December 27, 2016

Quarter of a million tonnes of food could be saved with better logistics

Each year, around 88 million tonnes of food is discarded in the EU. This is something that Kristina Liljestrand, researcher at Chalmers University of Technology (Sweden), wants to do something about. She is now giving companies in the food supply chain specific tools that can reduce both food waste and the environmental impact of food transport.

It is hard to grasp the true scale of food waste in Europe. In 2012, the costs associated with food waste in the EU were estimated at around 143 billion euros.

“The amount of food that is thrown away nowadays is incredible. Most food waste comes from consumers, but the amount lost in the logistics systems comes in a close second. By tweaking the logistics systems, we can ensure that the food maintains good quality and lasts as long as possible when it reaches the store,” says Kristina Liljestrand.

This is where Kristina Liljestrand’s research comes into play. She holds a PhD from Chalmers University of Technology in Sweden. In recent years, she has figured out how companies in the food supply chain can work to reduce their environment impact in terms of both food waste and emissions from transports.

Her work is unique in many ways since logistics improvement actions to combat the waste problem is a relatively unexplored area. There is no overview of ways that the companies in the supply chain can reduce waste – but this is something that Liljestrand delivers in her doctoral thesis.

“The logistics systems are what bind everything together, from production of the food products to the products sitting on the store shelves. We need to understand how to work here to reduce food waste,” she says.

Through an extensive study among Swedish producers, wholesalers and retailers, she has identified nine improvement actions.

“I describe the improvement actions, the logistics activities, and what players are involved. The compilation can be seen as a buffet for those who want to work to reduce food waste,” she says.

An important conclusion is that collaboration throughout the food supply chain is crucial.

“Several stages of the food chain are involved when it comes to waste, making it hard for a single company working alone to reduce it. Collaboration is necessary to create effective systems that span from beginning to end so that the food products reach the stores in time,” she says.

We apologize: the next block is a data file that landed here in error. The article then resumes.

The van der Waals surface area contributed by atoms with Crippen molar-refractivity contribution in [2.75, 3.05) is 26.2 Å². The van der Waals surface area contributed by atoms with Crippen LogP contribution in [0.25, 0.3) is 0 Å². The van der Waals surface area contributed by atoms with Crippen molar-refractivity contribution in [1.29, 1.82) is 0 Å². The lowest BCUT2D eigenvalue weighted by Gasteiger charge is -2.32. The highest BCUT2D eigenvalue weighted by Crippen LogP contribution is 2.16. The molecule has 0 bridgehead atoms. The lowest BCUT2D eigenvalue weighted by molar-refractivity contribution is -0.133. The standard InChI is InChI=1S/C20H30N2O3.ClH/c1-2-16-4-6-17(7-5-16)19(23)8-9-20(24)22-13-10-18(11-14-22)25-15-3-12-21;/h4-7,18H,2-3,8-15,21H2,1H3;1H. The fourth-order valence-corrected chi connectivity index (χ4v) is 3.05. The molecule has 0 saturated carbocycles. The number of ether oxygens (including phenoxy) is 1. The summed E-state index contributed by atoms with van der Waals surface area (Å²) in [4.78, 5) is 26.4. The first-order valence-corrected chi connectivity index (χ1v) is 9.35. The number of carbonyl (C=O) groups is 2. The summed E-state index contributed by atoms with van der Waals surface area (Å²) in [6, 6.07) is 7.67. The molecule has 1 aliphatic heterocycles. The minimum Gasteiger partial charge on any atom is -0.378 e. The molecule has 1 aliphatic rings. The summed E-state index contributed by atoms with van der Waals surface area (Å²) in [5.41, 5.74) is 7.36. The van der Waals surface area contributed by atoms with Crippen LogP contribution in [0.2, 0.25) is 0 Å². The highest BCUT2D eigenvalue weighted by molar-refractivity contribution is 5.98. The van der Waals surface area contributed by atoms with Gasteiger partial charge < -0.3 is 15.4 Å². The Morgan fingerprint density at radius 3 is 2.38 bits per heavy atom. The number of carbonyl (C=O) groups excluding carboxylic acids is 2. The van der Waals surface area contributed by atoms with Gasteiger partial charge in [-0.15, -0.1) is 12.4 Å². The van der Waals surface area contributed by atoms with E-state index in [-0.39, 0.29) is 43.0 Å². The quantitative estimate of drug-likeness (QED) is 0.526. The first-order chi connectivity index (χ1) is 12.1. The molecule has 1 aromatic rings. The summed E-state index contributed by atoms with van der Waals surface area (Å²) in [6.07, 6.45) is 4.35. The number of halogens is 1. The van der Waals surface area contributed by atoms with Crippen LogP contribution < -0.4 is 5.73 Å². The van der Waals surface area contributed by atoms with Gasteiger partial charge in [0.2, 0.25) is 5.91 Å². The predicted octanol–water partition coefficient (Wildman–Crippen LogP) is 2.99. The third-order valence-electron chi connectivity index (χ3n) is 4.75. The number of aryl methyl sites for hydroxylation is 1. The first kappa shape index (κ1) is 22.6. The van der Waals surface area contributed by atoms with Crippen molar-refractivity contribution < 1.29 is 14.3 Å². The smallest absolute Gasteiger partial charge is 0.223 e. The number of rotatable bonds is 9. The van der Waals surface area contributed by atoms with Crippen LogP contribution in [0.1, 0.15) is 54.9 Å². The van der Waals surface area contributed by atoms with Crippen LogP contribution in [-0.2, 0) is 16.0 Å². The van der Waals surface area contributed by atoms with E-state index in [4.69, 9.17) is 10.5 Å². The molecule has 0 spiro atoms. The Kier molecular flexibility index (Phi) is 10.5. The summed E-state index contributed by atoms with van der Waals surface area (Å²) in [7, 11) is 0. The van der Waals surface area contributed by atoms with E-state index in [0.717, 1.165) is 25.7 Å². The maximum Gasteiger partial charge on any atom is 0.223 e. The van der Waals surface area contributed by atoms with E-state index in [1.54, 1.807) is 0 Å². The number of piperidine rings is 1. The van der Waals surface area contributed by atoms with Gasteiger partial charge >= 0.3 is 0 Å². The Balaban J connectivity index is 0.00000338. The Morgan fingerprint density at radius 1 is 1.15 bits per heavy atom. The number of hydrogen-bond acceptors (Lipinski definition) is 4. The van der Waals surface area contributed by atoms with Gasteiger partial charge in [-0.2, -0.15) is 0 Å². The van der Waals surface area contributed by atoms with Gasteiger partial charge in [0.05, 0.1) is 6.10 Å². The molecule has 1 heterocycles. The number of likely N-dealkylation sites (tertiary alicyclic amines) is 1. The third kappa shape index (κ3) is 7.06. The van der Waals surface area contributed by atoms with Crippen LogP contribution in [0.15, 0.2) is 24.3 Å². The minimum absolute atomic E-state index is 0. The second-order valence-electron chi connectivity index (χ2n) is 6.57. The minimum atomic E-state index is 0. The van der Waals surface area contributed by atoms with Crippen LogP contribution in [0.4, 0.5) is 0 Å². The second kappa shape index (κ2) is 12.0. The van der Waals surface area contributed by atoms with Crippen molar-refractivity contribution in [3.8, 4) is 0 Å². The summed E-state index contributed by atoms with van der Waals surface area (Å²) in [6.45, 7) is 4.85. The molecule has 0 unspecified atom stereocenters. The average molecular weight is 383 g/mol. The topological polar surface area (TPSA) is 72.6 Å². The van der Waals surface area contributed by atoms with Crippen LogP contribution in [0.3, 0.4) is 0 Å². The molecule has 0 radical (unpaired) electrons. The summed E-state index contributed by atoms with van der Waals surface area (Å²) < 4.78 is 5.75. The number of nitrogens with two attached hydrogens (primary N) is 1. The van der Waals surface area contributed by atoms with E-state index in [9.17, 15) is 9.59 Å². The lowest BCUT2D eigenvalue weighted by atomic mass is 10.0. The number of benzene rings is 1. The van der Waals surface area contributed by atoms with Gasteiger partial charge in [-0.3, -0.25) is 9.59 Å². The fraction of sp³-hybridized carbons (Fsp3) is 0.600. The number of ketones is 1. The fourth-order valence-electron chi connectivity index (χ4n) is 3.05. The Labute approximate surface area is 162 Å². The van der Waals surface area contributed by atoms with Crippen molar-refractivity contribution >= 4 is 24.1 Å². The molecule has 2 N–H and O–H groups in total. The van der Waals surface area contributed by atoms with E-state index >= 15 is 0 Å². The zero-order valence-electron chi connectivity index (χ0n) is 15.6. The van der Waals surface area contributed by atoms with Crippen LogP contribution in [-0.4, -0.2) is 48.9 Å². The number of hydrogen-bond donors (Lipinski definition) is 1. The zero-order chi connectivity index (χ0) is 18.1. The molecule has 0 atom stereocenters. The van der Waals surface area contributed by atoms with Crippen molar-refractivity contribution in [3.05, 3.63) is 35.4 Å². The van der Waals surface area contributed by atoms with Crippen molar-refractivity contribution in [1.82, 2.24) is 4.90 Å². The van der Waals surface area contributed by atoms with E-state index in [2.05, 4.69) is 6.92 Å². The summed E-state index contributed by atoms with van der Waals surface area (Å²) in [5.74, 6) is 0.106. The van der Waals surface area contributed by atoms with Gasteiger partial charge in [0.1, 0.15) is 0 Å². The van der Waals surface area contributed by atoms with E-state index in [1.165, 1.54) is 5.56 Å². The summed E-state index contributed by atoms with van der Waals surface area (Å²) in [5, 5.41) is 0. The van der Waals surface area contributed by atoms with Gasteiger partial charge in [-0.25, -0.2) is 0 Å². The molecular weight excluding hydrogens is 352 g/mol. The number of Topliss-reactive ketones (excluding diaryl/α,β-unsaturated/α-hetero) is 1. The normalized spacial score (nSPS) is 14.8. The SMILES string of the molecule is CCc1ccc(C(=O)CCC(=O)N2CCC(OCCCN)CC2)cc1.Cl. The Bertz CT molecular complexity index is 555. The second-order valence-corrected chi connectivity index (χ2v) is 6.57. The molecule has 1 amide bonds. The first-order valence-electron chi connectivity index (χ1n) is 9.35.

In the second part of her research, Liljestrand reviewed how the environmental impact from transports in the food logistics system can be reduced. By looking at aspects such as load factor (how well the space in/on pallets, crates and trucks is utilized) and the proportion of intermodal transports (where road transport is combined with rail or sea transport), she identified which shipments are most effective to work with, and the best way of doing this.

This resulted in two frameworks that provide great help in the quest to reduce transport emissions.

“Many logistics systems are extremely large and complex, and it can be hard to know where to begin. The frameworks that I developed give companies tools that enable them to see what factors in their logistics systems affect transport emissions,” she says.

Liljestrand has also incorporated an economic perspective in that her research also shows what savings can be made through the various measures. One thing is clear – there is money to be made by increasing the load factor and focusing more on intermodal transport.

“If you work to reduce environmental impact, you often also reduce your costs,” she says.

Facts: Food waste in EU

In 2012, the estimated amount of food waste in the EU was 88 million tonnes (including both edible food and inedible parts associated with food). This equates to 173 kilograms of food waste per person, and it means that we are wasting about 20 percent of the total food produced.

The costs associated with food waste in the EU in 2012 were estimated at around 143 billion euros.

The households are contributing the most to food waste. 2012 the households accounted for 47 million tonnes – or 53 percent – of the total amount of food waste. But there are also a lot of food waste in the logistics chain on the way out to the consumers. The processing sector, together with the wholesale and retail sector, accounted for 24 percent of the total amount of food waste in 2012.

Read Kristina’s doctoral thesis: Reducing the environmental impact of food products logistics systems (PDF; Open Access).

Article source: Chalmers University of Technology